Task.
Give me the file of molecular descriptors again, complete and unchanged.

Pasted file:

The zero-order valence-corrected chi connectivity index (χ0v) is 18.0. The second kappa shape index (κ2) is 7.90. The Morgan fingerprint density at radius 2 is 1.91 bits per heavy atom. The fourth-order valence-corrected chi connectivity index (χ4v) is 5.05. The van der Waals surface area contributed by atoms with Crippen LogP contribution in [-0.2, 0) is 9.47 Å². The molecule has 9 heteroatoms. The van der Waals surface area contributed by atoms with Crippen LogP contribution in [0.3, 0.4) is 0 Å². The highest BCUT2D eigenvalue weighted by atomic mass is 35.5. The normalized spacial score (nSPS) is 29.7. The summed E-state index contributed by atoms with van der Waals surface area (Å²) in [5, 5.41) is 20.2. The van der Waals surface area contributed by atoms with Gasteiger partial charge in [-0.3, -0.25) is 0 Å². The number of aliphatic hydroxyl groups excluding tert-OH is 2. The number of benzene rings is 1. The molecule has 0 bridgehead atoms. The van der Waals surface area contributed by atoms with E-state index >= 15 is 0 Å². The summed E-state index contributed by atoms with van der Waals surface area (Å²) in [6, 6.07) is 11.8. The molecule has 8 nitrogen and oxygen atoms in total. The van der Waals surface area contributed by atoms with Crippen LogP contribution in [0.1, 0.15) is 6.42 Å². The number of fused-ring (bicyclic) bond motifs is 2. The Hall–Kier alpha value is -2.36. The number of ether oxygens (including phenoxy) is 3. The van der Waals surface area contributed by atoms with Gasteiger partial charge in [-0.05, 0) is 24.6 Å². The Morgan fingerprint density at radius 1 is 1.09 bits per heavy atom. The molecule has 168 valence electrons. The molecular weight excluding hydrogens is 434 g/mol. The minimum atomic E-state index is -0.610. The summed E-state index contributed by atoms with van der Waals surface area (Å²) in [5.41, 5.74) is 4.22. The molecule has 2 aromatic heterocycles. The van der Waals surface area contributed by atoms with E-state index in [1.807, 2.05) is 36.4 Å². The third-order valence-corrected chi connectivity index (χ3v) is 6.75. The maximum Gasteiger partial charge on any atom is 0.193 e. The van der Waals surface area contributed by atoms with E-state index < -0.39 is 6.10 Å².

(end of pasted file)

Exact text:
The zero-order valence-corrected chi connectivity index (χ0v) is 18.0. The second kappa shape index (κ2) is 7.90. The Morgan fingerprint density at radius 2 is 1.91 bits per heavy atom. The fourth-order valence-corrected chi connectivity index (χ4v) is 5.05. The van der Waals surface area contributed by atoms with Crippen LogP contribution in [-0.2, 0) is 9.47 Å². The molecule has 9 heteroatoms. The van der Waals surface area contributed by atoms with Crippen LogP contribution in [0.3, 0.4) is 0 Å². The highest BCUT2D eigenvalue weighted by atomic mass is 35.5. The normalized spacial score (nSPS) is 29.7. The summed E-state index contributed by atoms with van der Waals surface area (Å²) in [5, 5.41) is 20.2. The van der Waals surface area contributed by atoms with Gasteiger partial charge in [-0.3, -0.25) is 0 Å². The number of aliphatic hydroxyl groups excluding tert-OH is 2. The number of benzene rings is 1. The molecule has 0 bridgehead atoms. The van der Waals surface area contributed by atoms with E-state index >= 15 is 0 Å². The summed E-state index contributed by atoms with van der Waals surface area (Å²) in [6, 6.07) is 11.8. The molecule has 8 nitrogen and oxygen atoms in total. The van der Waals surface area contributed by atoms with Crippen LogP contribution in [0.1, 0.15) is 6.42 Å². The number of fused-ring (bicyclic) bond motifs is 2. The Hall–Kier alpha value is -2.36. The number of ether oxygens (including phenoxy) is 3. The van der Waals surface area contributed by atoms with Gasteiger partial charge in [-0.05, 0) is 24.6 Å². The Morgan fingerprint density at radius 1 is 1.09 bits per heavy atom. The molecule has 168 valence electrons. The molecular weight excluding hydrogens is 434 g/mol. The minimum atomic E-state index is -0.610. The summed E-state index contributed by atoms with van der Waals surface area (Å²) in [5.41, 5.74) is 4.22. The molecule has 2 aromatic heterocycles. The van der Waals surface area contributed by atoms with E-state index in [1.807, 2.05) is 36.4 Å². The third-order valence-corrected chi connectivity index (χ3v) is 6.75. The maximum Gasteiger partial charge on any atom is 0.193 e. The van der Waals surface area contributed by atoms with E-state index < -0.39 is 6.10 Å².